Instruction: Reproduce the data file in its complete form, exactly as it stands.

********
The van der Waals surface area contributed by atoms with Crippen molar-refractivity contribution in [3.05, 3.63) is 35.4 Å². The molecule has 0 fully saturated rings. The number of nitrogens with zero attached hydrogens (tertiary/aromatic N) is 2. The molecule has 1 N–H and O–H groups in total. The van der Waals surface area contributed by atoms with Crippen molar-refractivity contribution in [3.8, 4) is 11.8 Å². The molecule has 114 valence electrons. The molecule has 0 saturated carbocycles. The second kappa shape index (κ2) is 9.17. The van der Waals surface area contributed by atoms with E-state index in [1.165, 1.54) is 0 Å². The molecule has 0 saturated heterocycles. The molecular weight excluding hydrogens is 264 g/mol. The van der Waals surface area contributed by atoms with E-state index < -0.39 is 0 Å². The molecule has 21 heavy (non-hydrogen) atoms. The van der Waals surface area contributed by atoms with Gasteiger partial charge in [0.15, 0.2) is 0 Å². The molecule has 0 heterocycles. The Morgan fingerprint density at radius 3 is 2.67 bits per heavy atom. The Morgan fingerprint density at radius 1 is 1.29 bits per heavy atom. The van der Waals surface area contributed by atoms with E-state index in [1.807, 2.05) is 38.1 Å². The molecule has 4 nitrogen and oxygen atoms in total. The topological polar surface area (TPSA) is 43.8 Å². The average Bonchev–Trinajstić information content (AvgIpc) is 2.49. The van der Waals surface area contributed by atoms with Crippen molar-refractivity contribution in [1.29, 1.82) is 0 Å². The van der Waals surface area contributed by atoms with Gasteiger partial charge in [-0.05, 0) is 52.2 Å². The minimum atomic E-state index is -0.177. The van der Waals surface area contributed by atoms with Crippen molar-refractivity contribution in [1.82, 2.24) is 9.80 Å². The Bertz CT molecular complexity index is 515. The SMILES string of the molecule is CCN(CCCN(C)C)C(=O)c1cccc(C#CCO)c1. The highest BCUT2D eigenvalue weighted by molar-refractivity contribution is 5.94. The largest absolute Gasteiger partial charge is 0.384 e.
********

The van der Waals surface area contributed by atoms with Crippen molar-refractivity contribution in [3.05, 3.63) is 35.4 Å². The molecule has 0 fully saturated rings. The number of nitrogens with zero attached hydrogens (tertiary/aromatic N) is 2. The molecule has 1 N–H and O–H groups in total. The van der Waals surface area contributed by atoms with Crippen molar-refractivity contribution in [3.8, 4) is 11.8 Å². The molecule has 114 valence electrons. The molecule has 0 saturated carbocycles. The second kappa shape index (κ2) is 9.17. The van der Waals surface area contributed by atoms with E-state index in [1.165, 1.54) is 0 Å². The molecule has 0 saturated heterocycles. The molecular weight excluding hydrogens is 264 g/mol. The van der Waals surface area contributed by atoms with E-state index < -0.39 is 0 Å². The molecule has 21 heavy (non-hydrogen) atoms. The van der Waals surface area contributed by atoms with Gasteiger partial charge in [0.15, 0.2) is 0 Å². The molecule has 0 heterocycles. The Morgan fingerprint density at radius 3 is 2.67 bits per heavy atom. The Morgan fingerprint density at radius 1 is 1.29 bits per heavy atom. The van der Waals surface area contributed by atoms with E-state index in [1.807, 2.05) is 38.1 Å². The molecule has 4 nitrogen and oxygen atoms in total. The topological polar surface area (TPSA) is 43.8 Å². The average Bonchev–Trinajstić information content (AvgIpc) is 2.49. The van der Waals surface area contributed by atoms with Crippen molar-refractivity contribution in [1.29, 1.82) is 0 Å². The van der Waals surface area contributed by atoms with Gasteiger partial charge in [-0.05, 0) is 52.2 Å². The minimum atomic E-state index is -0.177. The van der Waals surface area contributed by atoms with Crippen molar-refractivity contribution in [1.82, 2.24) is 9.80 Å². The Bertz CT molecular complexity index is 515. The SMILES string of the molecule is CCN(CCCN(C)C)C(=O)c1cccc(C#CCO)c1. The highest BCUT2D eigenvalue weighted by molar-refractivity contribution is 5.94. The largest absolute Gasteiger partial charge is 0.384 e.